The Class A Volunteer Application and Protective Behaviors must be submitted every three years and the criminal background check every four years for the volunteer to remain active. The links to these steps are on the Special Olympics Texas website. www.sotx.org – Get Involved – Volunteer – Next Steps.)

IMPORTANT: After processing the required forms, quizzes, and criminal background check, the SOTX chapter office sends the applicant an email verification to keep for his/her own records. However, since SOTX does not recognize a person as a Class A volunteer unless he/she completes all of the steps, he/she CANNOT begin volunteering in any capacity until the volunteer confirmation email is received - no practices, no competitions, no volunteering.

Orientation:

  • All Class A volunteers shall attend the General Orientation training as directed by SOTX, whether in person or online.
  • All Class A volunteers shall attend the SOI Protective Behaviors training (find out more at www.specialolympics.org/protectivebehaviors) every three years. Volunteers 17 and younger are not required to complete Protective Behaviors; upon turning 18 years old, they are required to complete this step (unless they are a current high school student).

Unified Sports® Partners

A Unified Sports® partner is a hybrid of athlete and volunteer - a person without intellectual disabilities who competes in SOTX sports, but gives his/her time to train and compete as part of a Unified team. It is the “giving of time” that puts a Unified Sports® partner into the volunteer category, as well as safety and liability reasons.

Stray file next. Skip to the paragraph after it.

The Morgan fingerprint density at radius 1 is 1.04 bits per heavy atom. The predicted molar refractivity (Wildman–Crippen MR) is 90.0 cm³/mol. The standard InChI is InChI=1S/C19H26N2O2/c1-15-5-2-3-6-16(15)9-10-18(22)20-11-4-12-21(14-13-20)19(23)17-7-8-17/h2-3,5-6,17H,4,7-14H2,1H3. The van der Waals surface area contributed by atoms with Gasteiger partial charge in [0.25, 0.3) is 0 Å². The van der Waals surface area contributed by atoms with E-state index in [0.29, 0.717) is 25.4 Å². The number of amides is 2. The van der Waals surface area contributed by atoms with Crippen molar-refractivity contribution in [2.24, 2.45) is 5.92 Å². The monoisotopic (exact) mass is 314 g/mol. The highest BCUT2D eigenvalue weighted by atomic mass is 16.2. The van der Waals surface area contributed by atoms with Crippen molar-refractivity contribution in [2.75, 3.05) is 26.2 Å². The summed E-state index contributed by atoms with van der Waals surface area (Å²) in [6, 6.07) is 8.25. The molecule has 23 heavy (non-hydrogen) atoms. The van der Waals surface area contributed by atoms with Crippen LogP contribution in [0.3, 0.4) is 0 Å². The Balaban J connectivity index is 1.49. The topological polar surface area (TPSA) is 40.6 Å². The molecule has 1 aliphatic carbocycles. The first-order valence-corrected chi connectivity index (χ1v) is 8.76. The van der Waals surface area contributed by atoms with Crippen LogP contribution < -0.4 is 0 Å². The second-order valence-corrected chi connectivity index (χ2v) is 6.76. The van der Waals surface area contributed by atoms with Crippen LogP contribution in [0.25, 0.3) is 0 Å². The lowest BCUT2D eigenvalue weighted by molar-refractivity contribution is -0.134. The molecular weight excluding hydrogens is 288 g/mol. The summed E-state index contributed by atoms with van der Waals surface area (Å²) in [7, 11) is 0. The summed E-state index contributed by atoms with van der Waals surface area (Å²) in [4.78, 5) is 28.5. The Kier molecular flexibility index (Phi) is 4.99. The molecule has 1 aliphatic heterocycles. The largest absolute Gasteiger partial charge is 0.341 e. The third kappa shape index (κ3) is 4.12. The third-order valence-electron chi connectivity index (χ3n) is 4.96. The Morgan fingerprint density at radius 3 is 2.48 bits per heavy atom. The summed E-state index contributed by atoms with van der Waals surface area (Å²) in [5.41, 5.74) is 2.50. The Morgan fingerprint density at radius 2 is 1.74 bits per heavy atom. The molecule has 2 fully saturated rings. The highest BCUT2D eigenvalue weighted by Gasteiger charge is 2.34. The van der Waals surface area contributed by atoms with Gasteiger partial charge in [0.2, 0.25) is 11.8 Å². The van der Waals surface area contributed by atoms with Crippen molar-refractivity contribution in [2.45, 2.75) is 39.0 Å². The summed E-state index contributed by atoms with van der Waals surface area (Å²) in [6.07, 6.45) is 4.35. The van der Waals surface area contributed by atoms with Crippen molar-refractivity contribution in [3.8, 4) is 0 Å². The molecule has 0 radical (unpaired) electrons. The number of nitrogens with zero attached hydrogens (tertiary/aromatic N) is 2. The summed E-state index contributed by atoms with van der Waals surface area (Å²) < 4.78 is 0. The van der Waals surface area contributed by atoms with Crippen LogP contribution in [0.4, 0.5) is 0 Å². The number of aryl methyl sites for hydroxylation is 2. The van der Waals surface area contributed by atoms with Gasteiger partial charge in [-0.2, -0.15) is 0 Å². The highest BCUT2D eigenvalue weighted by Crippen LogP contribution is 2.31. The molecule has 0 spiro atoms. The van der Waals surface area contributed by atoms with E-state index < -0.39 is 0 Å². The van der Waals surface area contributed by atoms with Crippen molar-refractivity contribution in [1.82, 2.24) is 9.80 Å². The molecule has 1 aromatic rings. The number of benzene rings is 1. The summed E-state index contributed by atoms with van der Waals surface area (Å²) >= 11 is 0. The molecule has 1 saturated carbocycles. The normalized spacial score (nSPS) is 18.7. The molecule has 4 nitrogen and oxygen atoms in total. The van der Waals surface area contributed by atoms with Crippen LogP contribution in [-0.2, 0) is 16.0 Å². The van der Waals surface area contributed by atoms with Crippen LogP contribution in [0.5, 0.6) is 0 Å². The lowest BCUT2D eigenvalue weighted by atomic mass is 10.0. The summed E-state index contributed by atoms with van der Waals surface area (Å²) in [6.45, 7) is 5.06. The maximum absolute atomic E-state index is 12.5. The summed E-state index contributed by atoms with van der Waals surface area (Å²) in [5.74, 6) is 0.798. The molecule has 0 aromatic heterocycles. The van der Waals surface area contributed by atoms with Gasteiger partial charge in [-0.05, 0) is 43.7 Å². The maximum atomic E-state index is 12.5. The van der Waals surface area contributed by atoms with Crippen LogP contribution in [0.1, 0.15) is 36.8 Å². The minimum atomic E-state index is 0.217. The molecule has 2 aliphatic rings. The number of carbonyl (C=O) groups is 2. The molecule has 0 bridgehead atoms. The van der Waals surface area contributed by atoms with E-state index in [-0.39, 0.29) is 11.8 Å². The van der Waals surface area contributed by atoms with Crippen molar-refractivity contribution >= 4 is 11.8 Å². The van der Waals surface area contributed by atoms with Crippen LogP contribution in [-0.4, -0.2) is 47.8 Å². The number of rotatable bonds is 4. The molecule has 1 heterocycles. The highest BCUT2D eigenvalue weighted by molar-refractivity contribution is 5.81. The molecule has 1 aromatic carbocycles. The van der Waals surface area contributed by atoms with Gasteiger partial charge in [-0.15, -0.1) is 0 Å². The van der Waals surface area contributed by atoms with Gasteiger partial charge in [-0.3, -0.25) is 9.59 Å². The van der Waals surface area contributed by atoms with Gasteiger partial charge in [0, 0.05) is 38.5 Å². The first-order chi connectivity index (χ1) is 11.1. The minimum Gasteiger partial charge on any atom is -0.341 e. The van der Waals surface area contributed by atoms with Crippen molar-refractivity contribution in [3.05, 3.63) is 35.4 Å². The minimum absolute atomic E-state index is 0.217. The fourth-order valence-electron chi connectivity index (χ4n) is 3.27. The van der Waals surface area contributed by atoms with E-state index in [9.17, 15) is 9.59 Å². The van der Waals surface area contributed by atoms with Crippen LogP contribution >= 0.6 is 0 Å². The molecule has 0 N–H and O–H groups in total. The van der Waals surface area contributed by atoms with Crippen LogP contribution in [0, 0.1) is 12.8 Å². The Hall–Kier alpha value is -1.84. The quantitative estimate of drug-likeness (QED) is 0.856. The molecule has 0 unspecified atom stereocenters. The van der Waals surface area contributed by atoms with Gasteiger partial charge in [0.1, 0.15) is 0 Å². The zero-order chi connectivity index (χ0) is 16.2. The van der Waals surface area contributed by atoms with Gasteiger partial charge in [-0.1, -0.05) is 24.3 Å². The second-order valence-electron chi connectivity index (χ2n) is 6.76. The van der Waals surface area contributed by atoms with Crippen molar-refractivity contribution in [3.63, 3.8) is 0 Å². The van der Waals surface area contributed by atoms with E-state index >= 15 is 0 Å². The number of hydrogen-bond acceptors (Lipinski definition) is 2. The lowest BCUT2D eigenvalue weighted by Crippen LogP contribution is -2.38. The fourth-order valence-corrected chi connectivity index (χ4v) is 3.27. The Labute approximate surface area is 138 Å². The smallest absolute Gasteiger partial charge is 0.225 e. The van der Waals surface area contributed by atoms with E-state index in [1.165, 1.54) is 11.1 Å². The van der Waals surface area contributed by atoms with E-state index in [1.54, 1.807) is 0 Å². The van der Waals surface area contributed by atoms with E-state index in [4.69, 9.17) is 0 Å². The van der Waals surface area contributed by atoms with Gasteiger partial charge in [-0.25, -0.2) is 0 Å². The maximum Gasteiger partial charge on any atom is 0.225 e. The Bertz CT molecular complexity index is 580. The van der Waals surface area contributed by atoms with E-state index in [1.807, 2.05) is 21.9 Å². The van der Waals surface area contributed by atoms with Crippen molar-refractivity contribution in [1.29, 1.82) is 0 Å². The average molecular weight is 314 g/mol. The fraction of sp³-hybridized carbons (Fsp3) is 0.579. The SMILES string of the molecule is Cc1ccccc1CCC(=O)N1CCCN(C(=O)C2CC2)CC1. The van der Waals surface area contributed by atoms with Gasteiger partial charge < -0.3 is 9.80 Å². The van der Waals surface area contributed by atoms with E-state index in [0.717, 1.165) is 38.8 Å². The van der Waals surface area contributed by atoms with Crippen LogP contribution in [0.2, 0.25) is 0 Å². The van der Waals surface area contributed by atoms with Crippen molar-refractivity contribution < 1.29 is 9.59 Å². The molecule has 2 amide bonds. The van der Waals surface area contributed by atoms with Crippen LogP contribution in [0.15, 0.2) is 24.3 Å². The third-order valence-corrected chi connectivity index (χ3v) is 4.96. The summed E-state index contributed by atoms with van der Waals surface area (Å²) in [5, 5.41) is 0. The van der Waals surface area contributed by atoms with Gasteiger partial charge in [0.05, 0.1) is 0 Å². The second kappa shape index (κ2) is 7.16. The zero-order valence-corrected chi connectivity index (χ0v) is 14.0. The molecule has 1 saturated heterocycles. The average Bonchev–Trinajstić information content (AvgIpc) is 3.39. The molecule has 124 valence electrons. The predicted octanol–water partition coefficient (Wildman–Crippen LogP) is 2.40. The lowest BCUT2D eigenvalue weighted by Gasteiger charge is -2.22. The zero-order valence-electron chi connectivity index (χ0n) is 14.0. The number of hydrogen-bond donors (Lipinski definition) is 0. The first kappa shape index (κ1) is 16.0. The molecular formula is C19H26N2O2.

• All Unified Sports® partners must meet the following volunteer eligibility requirements:
      • Must have a current, signed Class A Volunteer Form on file (parent or guardian must sign if Unified Sports® partner is younger than 18 years of age). This form is good for three years, and then must be renewed.
      • Must have a current, signed Unified Sports® Partner Form on file (parent or guardian must sign if Unified Sports® partner is younger than 18 years of age.) This form is good for life, unless any insurance or contact information listed changes.
      • Must be at least 8 years old to compete at the area level and at least 12 years old to compete at the chapter level.
      • Must attend a Class A Volunteer General Orientation and Protective Behaviors training, as directed by SOTX, whether in person or online.
      • Must submit to a criminal background check by the approved SOTX vendor, Verified Volunteers, or if 17 years old or younger, submit a Minor Reference Form.
      • Refer to the Unified Sports® Section for more details.

Class A Application Authorization Requirements

  1. SOTX shall use the standard Class A Volunteer Application to obtain the required Special Olympics release.